--From Rylatt's Journal

Rylatt uses his acting skills in other ways and when the RE complete their first Season in the Colony, they take false beard and wig in hand and open the Theatre Season.

Theatre Royal

At this institution on Friday evening the 8th Inst., the Dramatic club of the Royal Engineers gave one of their theatrical entertainments.  The house was filled both with civilians and soldiers .  The performances commenced by the presentation of the romantic drama in two acts entitled "Ben Bolt".  The principal characters in this piece were Ben Bolt, Ivan Ironlink and Reuben Rags, sustained respectively by Messrs. Osment, Rylatt and Woodcock.  The latter gentleman as Reuben Rags was highly amusing , and received from the audience his due need of applause.  He adds to his other accomplishments that of comic singer, and is quite a favorite with the audience generally, frequently setting them in a broad grin by his ludicrous representations.  The former gentlemen played their roles very successfully, showing that considerable attention and study had been bestowed on the parts.  Between the pieces a number of songs and glees were sung by several of the members of the Glee club, followed by a dance, by Mr. Colston.  The evening's amusements closed with the laughable farce of "Box and Cox".  Captain Luard in the character of Box and lt. palmer in that of Cox, were decidedly entertaining and played with a good deal of spirit throughout the piece, giving the impression on the minds of the audience of their possessing a very fair conception of the play.  Doctor Seddall as Mrs. Bouncer was rather in the background, having very little room for displaying himself to advantage.  He however, acquitted himself in the character assigned to him very well.  It is hoped he will have something more prominent where he will in fact have more room to spread himself.  We cannot close these remarks without expressing our thanks to the club for not having forgotten us in issuing the invitations.

--13th February, 1861
The British Columbian

In March 1861 Lady Franklin and her niece Miss Cracroft visited the Royal Engineer's camp at New Westminster.  During their visit the acting contingent of the Royal Engineers put on two plays, "Ben Bolt and "Sent to the Tower".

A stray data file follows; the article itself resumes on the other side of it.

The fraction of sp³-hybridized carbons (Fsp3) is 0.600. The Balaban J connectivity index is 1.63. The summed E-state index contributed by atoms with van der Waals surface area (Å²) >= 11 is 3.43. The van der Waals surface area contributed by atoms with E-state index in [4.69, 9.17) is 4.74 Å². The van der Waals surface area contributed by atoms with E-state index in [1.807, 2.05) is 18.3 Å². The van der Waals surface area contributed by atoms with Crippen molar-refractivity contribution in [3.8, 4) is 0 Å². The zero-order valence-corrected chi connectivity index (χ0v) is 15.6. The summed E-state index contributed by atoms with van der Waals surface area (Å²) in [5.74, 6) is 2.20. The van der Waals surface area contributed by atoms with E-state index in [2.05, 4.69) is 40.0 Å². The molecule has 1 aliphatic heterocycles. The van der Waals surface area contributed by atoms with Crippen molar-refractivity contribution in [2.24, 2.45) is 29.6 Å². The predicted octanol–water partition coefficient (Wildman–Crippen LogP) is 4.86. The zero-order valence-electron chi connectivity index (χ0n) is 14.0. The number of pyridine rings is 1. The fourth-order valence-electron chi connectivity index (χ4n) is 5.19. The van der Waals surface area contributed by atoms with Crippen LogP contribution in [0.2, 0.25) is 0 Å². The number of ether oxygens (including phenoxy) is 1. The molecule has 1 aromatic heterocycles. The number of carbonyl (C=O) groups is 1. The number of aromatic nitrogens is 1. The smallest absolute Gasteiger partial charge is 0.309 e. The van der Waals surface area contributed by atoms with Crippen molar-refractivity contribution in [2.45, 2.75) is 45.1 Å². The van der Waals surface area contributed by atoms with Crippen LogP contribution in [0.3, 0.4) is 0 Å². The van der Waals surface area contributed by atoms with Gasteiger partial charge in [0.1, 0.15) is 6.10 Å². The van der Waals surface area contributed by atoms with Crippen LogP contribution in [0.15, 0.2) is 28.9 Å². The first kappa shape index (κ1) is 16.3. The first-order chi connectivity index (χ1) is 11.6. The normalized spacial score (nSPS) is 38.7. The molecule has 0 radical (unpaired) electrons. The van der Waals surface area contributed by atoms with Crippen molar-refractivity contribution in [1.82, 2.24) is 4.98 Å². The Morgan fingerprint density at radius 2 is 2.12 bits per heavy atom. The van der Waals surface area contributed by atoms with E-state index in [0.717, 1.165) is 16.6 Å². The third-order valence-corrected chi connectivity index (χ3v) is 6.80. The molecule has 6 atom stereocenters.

Royal Engineer's Dramatic Club

This popular Club gave a special entertainment on Saturday night in honor of lady Franklin. The Theatre was crowded, and the performance went off well. We have not room to criticise the different parts, but would mention the names of Woodcock, Turnbull, Colston, Rylatt and Franklin, as having aquitted themselves with great credit.

-21st March, 1861 - The British Columbian

British Columbia - 13th Dec 1862

Dramatic - The second Dramatic entertainment of the season was given last evening by the Royal Engineers' Club.  The beautiful drama entitled "Don Caesar De Bazan" was most successfully played to a very good house.  The leading characters were very well sustained.

    As Don Caesar, Corporal Howse was most successful, carrying the audience with him all through.  Serjeant Osmet made a capital Charles II of Spain, and was exceedingly well dressed.  J. Turnbull took the character of the old Marquis de Rotondo for which he was splendidly dressed, and which he delineated in the most happy manner.

    The more prominent character of Don Jose (the King's Minister) was very well rendered throughout by W. Deas, and C. Sinnett made a most charming Lazarillo.  The ladies - perhaps we ought to have mentioned them first - Serjeant Rylatt, as Maritana, and J. Meade as Countess de Rotondo, performed their parts very creditably.

    A number of songs and a farce entitled "Cool as a cucumber" closed the evening's entertainment.

Royal Engineers Theatre

On Wednesday evening the members of the Royal Engineers' Club gave a dramatic performance for the benefit of the Royal Columbian Hospital Fund, on which occasion the pieces performed were Douglas Jerrold's Domestic Drama of "The Rent Day" and Poole's amusing farce "Deaf as a Post".

The Rent Day is too well known to need much description.  It may suffice to recall its features to those not present if we say that the interest centres in the endeavours of Martin Reywood (W. Deas) to keep the farm of his forefathers from the grip of the unjust steward, Old Crumbs ( W. Harvey) of his absentee landlord.  There are various complications introduced, owing to the discovery made by two highwaymen that the steward is an "ex-minion of the moon" for whose apprehension there is a reward of 50 Pounds.  Owing to the power they consequently possess over Crumbs, they obtain permission to enter the Squire's house, where they propose to rob a guest.  The guest is saved from their attempt on his property by the courage and devotion of Rachel Heywood, Martin's wife (R.M. Rylatt) and proves to be the absentee landlord himself, Squire Grantley.  Of course, with so powerful a Deus ex machina, everything is easy.  Martin keeps his farm, the unjust steward is dismissed, the highwaymen punished, and, as the old fairy tales conclude, everybody lives happy ever afterwards.  We would particularly notice the acting of R.M. Rylatt as Rachel, W. Deas, W. Harvey, and H. Dransfield, whose drolleries in the character of Bullfrog, an appraiser and creature of Old Crumbs, were very amusing and well rendered.